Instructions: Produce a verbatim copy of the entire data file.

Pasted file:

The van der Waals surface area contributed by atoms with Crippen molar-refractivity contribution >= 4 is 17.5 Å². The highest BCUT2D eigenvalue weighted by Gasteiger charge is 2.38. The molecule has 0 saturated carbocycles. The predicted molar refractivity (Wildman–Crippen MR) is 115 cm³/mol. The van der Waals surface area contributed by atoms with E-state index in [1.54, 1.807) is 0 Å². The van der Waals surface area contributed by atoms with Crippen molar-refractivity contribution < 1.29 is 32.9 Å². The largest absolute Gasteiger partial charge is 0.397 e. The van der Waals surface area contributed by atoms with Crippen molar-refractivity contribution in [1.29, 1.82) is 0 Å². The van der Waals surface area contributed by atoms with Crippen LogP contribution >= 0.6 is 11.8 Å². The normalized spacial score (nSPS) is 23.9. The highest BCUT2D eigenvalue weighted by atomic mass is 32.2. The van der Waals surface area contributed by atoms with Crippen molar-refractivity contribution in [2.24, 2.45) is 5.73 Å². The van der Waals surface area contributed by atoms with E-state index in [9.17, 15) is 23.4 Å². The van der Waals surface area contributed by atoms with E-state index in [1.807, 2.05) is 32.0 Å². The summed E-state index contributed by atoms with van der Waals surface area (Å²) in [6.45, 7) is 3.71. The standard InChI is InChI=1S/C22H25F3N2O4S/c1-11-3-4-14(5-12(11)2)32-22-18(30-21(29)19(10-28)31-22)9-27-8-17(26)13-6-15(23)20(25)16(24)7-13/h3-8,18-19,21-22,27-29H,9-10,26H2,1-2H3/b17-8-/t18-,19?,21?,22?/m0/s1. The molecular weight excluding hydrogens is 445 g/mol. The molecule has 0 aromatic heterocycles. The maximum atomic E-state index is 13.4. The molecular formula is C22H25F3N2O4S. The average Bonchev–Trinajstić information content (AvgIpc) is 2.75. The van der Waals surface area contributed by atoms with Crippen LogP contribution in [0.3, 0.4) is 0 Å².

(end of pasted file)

The van der Waals surface area contributed by atoms with Crippen molar-refractivity contribution >= 4 is 17.5 Å². The highest BCUT2D eigenvalue weighted by Gasteiger charge is 2.38. The molecule has 0 saturated carbocycles. The predicted molar refractivity (Wildman–Crippen MR) is 115 cm³/mol. The van der Waals surface area contributed by atoms with E-state index in [1.54, 1.807) is 0 Å². The van der Waals surface area contributed by atoms with Crippen molar-refractivity contribution < 1.29 is 32.9 Å². The largest absolute Gasteiger partial charge is 0.397 e. The van der Waals surface area contributed by atoms with Crippen molar-refractivity contribution in [1.29, 1.82) is 0 Å². The van der Waals surface area contributed by atoms with Crippen LogP contribution >= 0.6 is 11.8 Å². The normalized spacial score (nSPS) is 23.9. The highest BCUT2D eigenvalue weighted by atomic mass is 32.2. The van der Waals surface area contributed by atoms with Crippen molar-refractivity contribution in [2.24, 2.45) is 5.73 Å². The van der Waals surface area contributed by atoms with E-state index in [9.17, 15) is 23.4 Å². The van der Waals surface area contributed by atoms with E-state index in [1.807, 2.05) is 32.0 Å². The summed E-state index contributed by atoms with van der Waals surface area (Å²) in [6.45, 7) is 3.71. The standard InChI is InChI=1S/C22H25F3N2O4S/c1-11-3-4-14(5-12(11)2)32-22-18(30-21(29)19(10-28)31-22)9-27-8-17(26)13-6-15(23)20(25)16(24)7-13/h3-8,18-19,21-22,27-29H,9-10,26H2,1-2H3/b17-8-/t18-,19?,21?,22?/m0/s1. The molecular weight excluding hydrogens is 445 g/mol. The molecule has 0 aromatic heterocycles. The maximum atomic E-state index is 13.4. The molecular formula is C22H25F3N2O4S. The average Bonchev–Trinajstić information content (AvgIpc) is 2.75. The van der Waals surface area contributed by atoms with Crippen LogP contribution in [0.3, 0.4) is 0 Å².